University of Vermont

College of Medicine

Bringing the Art of Hand Shaking Back to Medical Education

Kelly Gardner, '14

At UVM College of Medicine, it is unclear in our clinical skills education whether or not we should shake a patient’s hand at the beginning of the interview. This evidence-based perspective highlights why reintroducing hand shaking, with proper hand hygiene, into medical education would be in our best interest.

As first and second year medical students, we study tirelessly for hours on end, trying to cram endless amounts of medical knowledge into our brains. Transitioning from studying to delivering patient care is imperative, yet sometimes challenging. In medical school, residency, and beyond, we will be accountable for the 6 general competencies set forth by the ACGME: patient care, medical knowledge, interpersonal and communication skills, professionalism, systems-based practice, and practice-based learning and improvement. All of our education is intended to lead us to one of the most valuable elements of medicine--the establishment of a trusting patient-physician relationship.

At the University of Vermont College of Medicine, we are exposed to considerable simulated clinical experiences from day one through work with standardized patients. This gives us a decided leg up in clerkship rotations. Attendings and residents both here at Fletcher Allen and at affiliate teaching sites are often impressed with our clinical skills and demeanor.

However, one important aspect of our clinical education seems lacking. We need to be taught the importance of starting an encounter with a handshake. This action sets a tone of confidence and assuredness, while offering a human touch to put patient and physician at an equal level. As always, we must be attuned to cultural awareness, knowing when a handshake is appropriate. We must practice good hand hygiene. But most importantly, we must be able to establish trusting relationships with our patients.

Beyond the physical act of shaking hands, nonverbal analyses have focused on the meaning associated with types, forms, and occasions for performing this ritual. Though the exact origin is unknown, shaking hands is an important part of many cultures and has come to signify equality and mutual respect. In ancient Greece, it was sign of friendliness, hospitality, and trust.4 In medieval Europe, it was a sign of trust between kings and knights.4 Nigeria’s handshake differs from ours, as the typical Nigerian handshake begins when persons grasp thumbs, then hands separate with the snapping of the fingers of the other person’s hand.4

The handshake establishes a possible relationship. It expresses both an extension of self and request for reciprocation. There is widespread belief that an individual’s handshake reveals much about that person’s personality.1 Regardless of any empirical support for a relationship between handshaking and personality, it is generally believed that the handshake is an important component of a first impression. A “good” handshake communicates sociability, friendliness, and dominance, whereas a “poor” handshake communicates social introversion, shyness, and neuroticism.1 Notwithstanding of the accuracy of the impressions formed about individuals on the basis of their handshake, the literature on handshaking etiquette and business protocol strongly suggest that a handshake has a substantial impact on how people evaluate others. Given what we know about the potency of first impressions, it might be a good idea to heed the recommendations of experts on handshaking etiquette and make the first handshake a firm one.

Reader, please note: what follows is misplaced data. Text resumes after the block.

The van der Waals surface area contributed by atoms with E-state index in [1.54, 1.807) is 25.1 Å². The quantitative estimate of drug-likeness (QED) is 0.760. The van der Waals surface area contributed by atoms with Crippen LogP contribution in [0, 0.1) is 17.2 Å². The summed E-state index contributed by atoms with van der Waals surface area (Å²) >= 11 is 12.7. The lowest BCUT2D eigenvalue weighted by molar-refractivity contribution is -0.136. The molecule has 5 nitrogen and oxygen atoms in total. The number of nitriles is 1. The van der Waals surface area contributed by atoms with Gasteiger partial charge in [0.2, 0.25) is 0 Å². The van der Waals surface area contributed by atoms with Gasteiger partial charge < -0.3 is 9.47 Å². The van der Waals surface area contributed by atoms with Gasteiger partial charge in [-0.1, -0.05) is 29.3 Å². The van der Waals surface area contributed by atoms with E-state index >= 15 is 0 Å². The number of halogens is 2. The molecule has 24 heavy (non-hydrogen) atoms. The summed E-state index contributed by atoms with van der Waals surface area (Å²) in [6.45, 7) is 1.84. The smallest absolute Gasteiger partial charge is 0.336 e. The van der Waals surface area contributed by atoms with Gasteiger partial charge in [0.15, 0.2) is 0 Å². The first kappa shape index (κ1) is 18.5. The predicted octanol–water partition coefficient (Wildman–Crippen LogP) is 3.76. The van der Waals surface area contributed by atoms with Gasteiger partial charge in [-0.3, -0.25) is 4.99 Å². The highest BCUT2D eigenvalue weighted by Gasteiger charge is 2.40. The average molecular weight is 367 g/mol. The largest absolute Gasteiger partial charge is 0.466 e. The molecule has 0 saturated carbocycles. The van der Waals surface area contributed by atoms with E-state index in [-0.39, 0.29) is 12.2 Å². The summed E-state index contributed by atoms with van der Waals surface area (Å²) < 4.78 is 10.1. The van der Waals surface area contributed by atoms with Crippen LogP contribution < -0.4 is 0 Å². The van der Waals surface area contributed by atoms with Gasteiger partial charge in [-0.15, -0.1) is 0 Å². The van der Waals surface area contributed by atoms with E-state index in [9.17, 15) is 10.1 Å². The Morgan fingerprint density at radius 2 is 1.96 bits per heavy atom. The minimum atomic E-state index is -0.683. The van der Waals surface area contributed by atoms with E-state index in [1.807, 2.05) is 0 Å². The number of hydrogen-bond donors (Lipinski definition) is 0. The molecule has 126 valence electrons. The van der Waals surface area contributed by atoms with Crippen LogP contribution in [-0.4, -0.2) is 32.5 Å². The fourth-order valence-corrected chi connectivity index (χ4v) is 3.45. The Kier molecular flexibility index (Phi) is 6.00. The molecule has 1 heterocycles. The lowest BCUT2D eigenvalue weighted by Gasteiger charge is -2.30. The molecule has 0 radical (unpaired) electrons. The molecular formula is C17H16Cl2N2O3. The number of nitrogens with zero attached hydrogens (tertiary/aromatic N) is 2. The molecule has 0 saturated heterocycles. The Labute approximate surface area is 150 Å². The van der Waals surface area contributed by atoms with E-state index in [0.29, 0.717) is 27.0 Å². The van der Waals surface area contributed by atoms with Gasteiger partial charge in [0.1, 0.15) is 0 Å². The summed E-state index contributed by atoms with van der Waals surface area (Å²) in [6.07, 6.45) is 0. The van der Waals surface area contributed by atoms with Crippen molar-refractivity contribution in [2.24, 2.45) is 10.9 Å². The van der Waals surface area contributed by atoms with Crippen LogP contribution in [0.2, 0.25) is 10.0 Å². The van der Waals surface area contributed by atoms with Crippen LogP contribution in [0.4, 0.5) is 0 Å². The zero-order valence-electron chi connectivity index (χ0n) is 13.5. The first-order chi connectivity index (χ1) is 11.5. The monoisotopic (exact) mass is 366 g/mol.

It is important to greet patients appropriately, but there is little evidence regarding what constitutes an appropriate greeting.5 The first few moments of a medical encounter are critical to establishing rapport, making the patient feel comfortable, and setting the tone of the interview. While greetings may seem like a mundane aspect of physician-patient communication, attention to this task can set a positive tone for the encounter and increase the chances of developing a therapeutic clinical relationship5. Every patient is different. We must be culturally sensitive and be aware of our patient’s comfort. The handshake relates to the interpersonal effectiveness of the doctor in terms of verbal communication, empathy, trust and compassion. Research shows that most patients want their physician to shake their hand during the greeting.5 That being said, research also shows that older patients are somewhat less likely to express a preference for shaking hands5. As student doctors, we should be encouraged to shake hands with patients while remaining sensitive to nonverbal cues, such as not offering their hand, that might indicate whether patients are open to this behavior.